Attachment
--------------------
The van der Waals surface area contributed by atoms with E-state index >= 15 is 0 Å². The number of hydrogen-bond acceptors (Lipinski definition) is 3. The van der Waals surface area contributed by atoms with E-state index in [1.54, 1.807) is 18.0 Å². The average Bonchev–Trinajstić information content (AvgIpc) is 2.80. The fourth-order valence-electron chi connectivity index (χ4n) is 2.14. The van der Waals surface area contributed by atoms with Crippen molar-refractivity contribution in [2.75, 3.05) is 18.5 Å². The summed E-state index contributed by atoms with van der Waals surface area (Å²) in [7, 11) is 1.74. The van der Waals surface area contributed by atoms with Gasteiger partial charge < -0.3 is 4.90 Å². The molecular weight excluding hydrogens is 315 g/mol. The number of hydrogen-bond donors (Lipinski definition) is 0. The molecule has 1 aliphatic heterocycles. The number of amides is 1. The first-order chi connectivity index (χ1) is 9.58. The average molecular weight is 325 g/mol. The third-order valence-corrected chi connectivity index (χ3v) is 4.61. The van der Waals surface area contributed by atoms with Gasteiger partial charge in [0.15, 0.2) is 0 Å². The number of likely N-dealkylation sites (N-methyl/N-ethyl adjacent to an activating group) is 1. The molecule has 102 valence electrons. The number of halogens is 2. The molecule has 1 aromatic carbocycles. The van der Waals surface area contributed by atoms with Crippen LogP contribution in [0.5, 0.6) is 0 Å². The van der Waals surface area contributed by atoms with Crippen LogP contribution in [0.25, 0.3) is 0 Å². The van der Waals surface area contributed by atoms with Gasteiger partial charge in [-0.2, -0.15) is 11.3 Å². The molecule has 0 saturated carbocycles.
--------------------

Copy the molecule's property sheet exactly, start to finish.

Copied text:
The van der Waals surface area contributed by atoms with E-state index >= 15 is 0 Å². The number of hydrogen-bond acceptors (Lipinski definition) is 3. The van der Waals surface area contributed by atoms with E-state index in [1.54, 1.807) is 18.0 Å². The average Bonchev–Trinajstić information content (AvgIpc) is 2.80. The fourth-order valence-electron chi connectivity index (χ4n) is 2.14. The van der Waals surface area contributed by atoms with Crippen molar-refractivity contribution in [2.75, 3.05) is 18.5 Å². The summed E-state index contributed by atoms with van der Waals surface area (Å²) in [7, 11) is 1.74. The van der Waals surface area contributed by atoms with Gasteiger partial charge < -0.3 is 4.90 Å². The molecular weight excluding hydrogens is 315 g/mol. The number of hydrogen-bond donors (Lipinski definition) is 0. The molecule has 1 aliphatic heterocycles. The number of amides is 1. The first-order chi connectivity index (χ1) is 9.58. The average molecular weight is 325 g/mol. The third-order valence-corrected chi connectivity index (χ3v) is 4.61. The van der Waals surface area contributed by atoms with Gasteiger partial charge in [0.15, 0.2) is 0 Å². The number of likely N-dealkylation sites (N-methyl/N-ethyl adjacent to an activating group) is 1. The molecule has 102 valence electrons. The number of halogens is 2. The molecule has 1 aromatic carbocycles. The van der Waals surface area contributed by atoms with Crippen LogP contribution in [0.5, 0.6) is 0 Å². The van der Waals surface area contributed by atoms with Crippen LogP contribution in [0.25, 0.3) is 0 Å². The van der Waals surface area contributed by atoms with Gasteiger partial charge in [-0.2, -0.15) is 11.3 Å². The molecule has 0 saturated carbocycles.